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I am trying to use Javascript to transform part of a XML file to a single row of an HTML table. The thought is that I will create multiple rows in the table from multiple XML files. For Firefox and Opera, this nice little chunk of code works beautifully.

var resTable = document.createElement('table');

for (i = 0; i < xmlNames.length; i++)
{
  // code for IE
  if (window.ActiveXObject)
  {
  }
  // code for Mozilla, Firefox, Opera, etc.
  else if (document.implementation && document.implementation.createDocument)
  {
    xml=loadXMLDoc(xmlNames[i]);
    xsl=loadXMLDoc(xslName);
    xsltProcessor=new XSLTProcessor();
    xsltProcessor.importStylesheet(xsl);
    resultDocument = xsltProcessor.transformToFragment(xml,document);
    resTable.appendChild(resultDocument);
  }
}

document.getElementById("theDoc").appendChild(resTable);

The problem is that I have tried a thousand things in the "if IE" part, and nothing ever works. I've done a lot of googling, and browsing here before I asked, but to no avail. In fact, there is an unanswered question on SO that sounds very similar, but there were no responses and no resolution, so I was hoping someone would be able to help me out here..

I've been successful in getting an entire doc to transform on IE, but the fact that I want to do this as a fragment is whats causing my problem.. Any help would be much appreciated! Thanks!

Edit: Sorry I forgot to provide my loadXMLDoc function in case thats important. Here is is:

function loadXMLDoc(dname)
{
  if (window.XMLHttpRequest)
  {
    xhttp=new XMLHttpRequest();
  }
  else
  {
    xhttp=new ActiveXObject("Microsoft.XMLHTTP");
  }
  xhttp.open("GET",dname,false);
  xhttp.send("");
  return xhttp.responseXML;
}
share|improve this question
    
For one you shouldn't try detecting IE with window.ActiveXObject which will evaluate to true even if ActiveX filtering is enabled, so if you try to create an ActiveX object afterwards it will fail. –  Joey Sep 8 '11 at 20:27
    
ok, so is there a recommendation then to do it another way? –  daroo Sep 9 '11 at 13:19
    
blogs.msdn.com/b/ie/archive/2011/05/02/… – you do the correct thing for XHR already. –  Joey Sep 9 '11 at 15:17

1 Answer 1

up vote 2 down vote accepted

After much more trial and error, I came up with something that works. Here's what I did:

Create a xsltProcessor as usual, and call the transform method. This results in xsltProcessor.output being a HTML formatted string. Of course, I want a DOM element, so I had to convert the HTML string to a DOM. Luckily, because I'm the author of the XSL stylesheet too, I know exactly what I'm expecting to come back. In my case, the output HTML string would be some number of <tr>...</tr> elements. I initially tried setting my resTable (a table DOM element) innerHTML to the output string, but that did not work. I'm still not sure why, but it seems like it has something specific to do with the fact they were <tr>s and it wasn't able to be parsed when set to innerHTML outside the context of a table tag.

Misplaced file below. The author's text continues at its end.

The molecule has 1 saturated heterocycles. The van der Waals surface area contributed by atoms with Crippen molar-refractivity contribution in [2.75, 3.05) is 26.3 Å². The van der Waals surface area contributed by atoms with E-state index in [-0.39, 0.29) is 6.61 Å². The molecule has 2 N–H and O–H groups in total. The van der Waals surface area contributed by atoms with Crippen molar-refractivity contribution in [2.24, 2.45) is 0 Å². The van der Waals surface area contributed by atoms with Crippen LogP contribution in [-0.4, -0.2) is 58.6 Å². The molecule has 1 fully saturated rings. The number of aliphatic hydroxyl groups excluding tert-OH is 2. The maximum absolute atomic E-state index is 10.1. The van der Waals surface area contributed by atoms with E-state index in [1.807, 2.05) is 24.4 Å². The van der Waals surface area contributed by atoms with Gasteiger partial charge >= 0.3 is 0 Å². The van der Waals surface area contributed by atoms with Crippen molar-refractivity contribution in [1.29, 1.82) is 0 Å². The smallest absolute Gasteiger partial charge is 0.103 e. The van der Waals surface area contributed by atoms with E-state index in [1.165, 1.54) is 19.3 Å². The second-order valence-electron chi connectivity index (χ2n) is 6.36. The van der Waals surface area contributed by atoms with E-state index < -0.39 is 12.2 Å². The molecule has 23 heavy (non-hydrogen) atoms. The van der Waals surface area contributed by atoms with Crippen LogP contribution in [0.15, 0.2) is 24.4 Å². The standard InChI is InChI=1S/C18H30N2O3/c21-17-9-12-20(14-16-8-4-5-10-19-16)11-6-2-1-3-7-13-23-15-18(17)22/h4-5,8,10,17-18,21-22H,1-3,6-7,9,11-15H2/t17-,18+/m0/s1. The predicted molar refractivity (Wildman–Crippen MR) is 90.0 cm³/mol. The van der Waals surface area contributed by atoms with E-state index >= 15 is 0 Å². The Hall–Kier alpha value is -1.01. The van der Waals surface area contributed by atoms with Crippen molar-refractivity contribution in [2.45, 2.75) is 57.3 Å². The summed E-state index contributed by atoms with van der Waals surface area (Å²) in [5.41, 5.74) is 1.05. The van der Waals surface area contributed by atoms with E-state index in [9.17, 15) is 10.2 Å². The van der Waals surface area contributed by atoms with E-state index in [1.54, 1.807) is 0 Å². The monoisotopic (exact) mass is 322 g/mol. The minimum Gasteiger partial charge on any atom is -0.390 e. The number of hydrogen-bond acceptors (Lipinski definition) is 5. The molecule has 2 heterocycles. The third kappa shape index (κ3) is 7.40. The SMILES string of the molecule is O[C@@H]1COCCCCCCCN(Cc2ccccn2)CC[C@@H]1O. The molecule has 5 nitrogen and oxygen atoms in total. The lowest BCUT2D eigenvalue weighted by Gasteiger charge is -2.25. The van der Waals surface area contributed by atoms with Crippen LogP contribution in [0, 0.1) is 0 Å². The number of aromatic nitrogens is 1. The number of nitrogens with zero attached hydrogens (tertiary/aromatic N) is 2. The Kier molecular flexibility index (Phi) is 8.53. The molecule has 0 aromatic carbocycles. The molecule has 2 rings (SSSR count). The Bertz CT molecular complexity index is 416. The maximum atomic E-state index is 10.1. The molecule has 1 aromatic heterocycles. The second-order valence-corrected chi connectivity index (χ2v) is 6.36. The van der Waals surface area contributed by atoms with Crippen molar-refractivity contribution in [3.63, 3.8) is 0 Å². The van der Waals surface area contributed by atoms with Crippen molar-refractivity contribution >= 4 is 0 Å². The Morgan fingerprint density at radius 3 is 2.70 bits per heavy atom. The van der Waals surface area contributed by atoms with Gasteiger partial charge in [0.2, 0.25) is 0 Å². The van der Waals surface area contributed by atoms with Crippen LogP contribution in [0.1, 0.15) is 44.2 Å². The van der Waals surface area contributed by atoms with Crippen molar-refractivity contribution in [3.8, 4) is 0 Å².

At any rate, I created a temporary div element and set ITs innerHTML to a string having the xsltProcessor's output string encased in a <table></table> tag. Now the temp div element is DOM table, which I then stepped through and grabbed just the child nodes (which are the tr nodes that the xsl processor returned in the first place). Seems kind of ridiculous to do all this, but it works, and thats the first time I can say that.. Here's the final version that works in all the browsers I've tested..

var resTable = document.createElement('table');

for (i = 0; i < xmlNames.length; i++)
{
  // code for IE
  if (window.ActiveXObject)
  {
    var xml = new ActiveXObject("Microsoft.XMLDOM");
    xml.async = false;
    xml.load(xmlNames[i]);

    var xslt = new ActiveXObject("Msxml2.XSLTemplate");
    var xsl = new ActiveXObject("Msxml2.FreeThreadedDOMDocument.3.0");

    var xsltProcessor;
    xsl.async = false;
    xsl.resolveExternals = false;
    xsl.load(xslName);
    xslt.stylesheet = xsl;

    xsltProcessor = xslt.createProcessor();
    xsltProcessor.input = xml;

    //This transform results in one or more tr.../tr HTML tag(s)
    xsltProcessor.transform();

    //Create a temp div element which is used to convert the HTML
    //string to a DOM element so I can grab just the part I want..
    tmp = document.createElement('div');

    //Can't set innerHTML to tr tags directly I guess, so have to put
    //in context of a table so it can be parsed...
    tmp.innerHTML = "<table>" + xsltProcessor.output + "</table>";

    //Now I need to grad the tr children from inside the table node, since
    //the table was only to please the parser
    for (tmpChildInd = 0; tmpChildInd <  tmp.childNodes[0].childNodes.length;   tmpChildInd++)
    {
      //finally, append the temporary elements children (the tr tags) 
      //to the overall table I created before the loop.
      resTable.appendChild(tmp.childNodes[0].childNodes[tmpChildInd]);
    }  
  }
  // code for Mozilla, Firefox, Opera, etc.
  else if (document.implementation && document.implementation.createDocument)
  {
    xml=loadXMLDoc(xmlNames[i]);
    xsl=loadXMLDoc(xslName);
    xsltProcessor=new XSLTProcessor();
    xsltProcessor.importStylesheet(xsl);
    resultDocument = xsltProcessor.transformToFragment(xml,document);
    resTable.appendChild(resultDocument);
  }
}

//put the full table at the div location "theDoc" now..
document.getElementById("theDoc").appendChild(resTable);

Not sure how often folks try to do this, but hopefully this helps someone else out there..

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